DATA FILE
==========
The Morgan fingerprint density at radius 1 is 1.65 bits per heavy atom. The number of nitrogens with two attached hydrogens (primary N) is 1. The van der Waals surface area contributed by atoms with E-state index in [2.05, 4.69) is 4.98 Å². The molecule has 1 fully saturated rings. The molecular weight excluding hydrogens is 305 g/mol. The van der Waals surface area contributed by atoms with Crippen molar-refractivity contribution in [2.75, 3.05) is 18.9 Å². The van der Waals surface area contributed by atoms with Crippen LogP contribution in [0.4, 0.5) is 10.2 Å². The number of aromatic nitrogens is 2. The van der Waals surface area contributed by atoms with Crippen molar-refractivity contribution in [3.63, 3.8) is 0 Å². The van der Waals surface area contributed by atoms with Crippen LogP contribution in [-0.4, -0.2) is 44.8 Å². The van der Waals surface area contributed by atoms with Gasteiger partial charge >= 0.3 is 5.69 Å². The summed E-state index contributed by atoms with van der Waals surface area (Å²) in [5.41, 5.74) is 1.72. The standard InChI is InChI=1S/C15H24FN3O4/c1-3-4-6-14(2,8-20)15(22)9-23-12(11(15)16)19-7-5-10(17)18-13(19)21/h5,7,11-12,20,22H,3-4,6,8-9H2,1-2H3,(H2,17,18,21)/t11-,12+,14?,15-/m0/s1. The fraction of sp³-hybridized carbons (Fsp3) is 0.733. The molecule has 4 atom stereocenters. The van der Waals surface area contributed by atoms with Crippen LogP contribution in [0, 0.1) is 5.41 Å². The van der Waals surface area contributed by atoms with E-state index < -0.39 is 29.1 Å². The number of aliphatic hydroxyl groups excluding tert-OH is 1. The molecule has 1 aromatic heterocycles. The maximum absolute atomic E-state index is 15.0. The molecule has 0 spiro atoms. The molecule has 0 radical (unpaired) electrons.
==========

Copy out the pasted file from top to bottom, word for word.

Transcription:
The Morgan fingerprint density at radius 1 is 1.65 bits per heavy atom. The number of nitrogens with two attached hydrogens (primary N) is 1. The van der Waals surface area contributed by atoms with E-state index in [2.05, 4.69) is 4.98 Å². The molecule has 1 fully saturated rings. The molecular weight excluding hydrogens is 305 g/mol. The van der Waals surface area contributed by atoms with Crippen molar-refractivity contribution in [2.75, 3.05) is 18.9 Å². The van der Waals surface area contributed by atoms with Crippen LogP contribution in [0.4, 0.5) is 10.2 Å². The number of aromatic nitrogens is 2. The van der Waals surface area contributed by atoms with Crippen molar-refractivity contribution in [3.63, 3.8) is 0 Å². The van der Waals surface area contributed by atoms with Crippen LogP contribution in [-0.4, -0.2) is 44.8 Å². The van der Waals surface area contributed by atoms with Gasteiger partial charge >= 0.3 is 5.69 Å². The summed E-state index contributed by atoms with van der Waals surface area (Å²) in [5.41, 5.74) is 1.72. The standard InChI is InChI=1S/C15H24FN3O4/c1-3-4-6-14(2,8-20)15(22)9-23-12(11(15)16)19-7-5-10(17)18-13(19)21/h5,7,11-12,20,22H,3-4,6,8-9H2,1-2H3,(H2,17,18,21)/t11-,12+,14?,15-/m0/s1. The fraction of sp³-hybridized carbons (Fsp3) is 0.733. The molecule has 4 atom stereocenters. The van der Waals surface area contributed by atoms with Crippen LogP contribution in [0, 0.1) is 5.41 Å². The van der Waals surface area contributed by atoms with E-state index < -0.39 is 29.1 Å². The number of aliphatic hydroxyl groups excluding tert-OH is 1. The molecule has 1 aromatic heterocycles. The maximum absolute atomic E-state index is 15.0. The molecule has 0 spiro atoms. The molecule has 0 radical (unpaired) electrons.